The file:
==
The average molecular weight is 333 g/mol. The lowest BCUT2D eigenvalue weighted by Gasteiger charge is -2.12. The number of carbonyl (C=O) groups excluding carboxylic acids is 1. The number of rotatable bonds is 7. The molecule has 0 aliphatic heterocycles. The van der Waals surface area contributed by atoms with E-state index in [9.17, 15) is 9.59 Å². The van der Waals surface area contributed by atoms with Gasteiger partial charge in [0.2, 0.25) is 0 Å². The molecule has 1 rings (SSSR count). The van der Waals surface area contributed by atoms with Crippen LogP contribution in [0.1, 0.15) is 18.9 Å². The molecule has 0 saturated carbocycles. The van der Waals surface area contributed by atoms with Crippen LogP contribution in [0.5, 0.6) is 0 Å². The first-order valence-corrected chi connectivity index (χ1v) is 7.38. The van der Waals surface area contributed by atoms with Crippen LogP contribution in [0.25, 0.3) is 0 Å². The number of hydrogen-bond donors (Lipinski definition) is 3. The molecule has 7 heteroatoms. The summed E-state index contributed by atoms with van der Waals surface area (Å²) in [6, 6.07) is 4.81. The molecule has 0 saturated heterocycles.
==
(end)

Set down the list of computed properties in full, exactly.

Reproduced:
The average molecular weight is 333 g/mol. The lowest BCUT2D eigenvalue weighted by Gasteiger charge is -2.12. The number of carbonyl (C=O) groups excluding carboxylic acids is 1. The number of rotatable bonds is 7. The molecule has 0 aliphatic heterocycles. The van der Waals surface area contributed by atoms with E-state index in [9.17, 15) is 9.59 Å². The van der Waals surface area contributed by atoms with Gasteiger partial charge in [0.2, 0.25) is 0 Å². The molecule has 1 rings (SSSR count). The van der Waals surface area contributed by atoms with Crippen LogP contribution in [0.1, 0.15) is 18.9 Å². The molecule has 0 saturated carbocycles. The van der Waals surface area contributed by atoms with Crippen LogP contribution in [0.5, 0.6) is 0 Å². The first-order valence-corrected chi connectivity index (χ1v) is 7.38. The van der Waals surface area contributed by atoms with Crippen LogP contribution in [0.25, 0.3) is 0 Å². The number of hydrogen-bond donors (Lipinski definition) is 3. The molecule has 7 heteroatoms. The summed E-state index contributed by atoms with van der Waals surface area (Å²) in [6, 6.07) is 4.81. The molecule has 0 saturated heterocycles.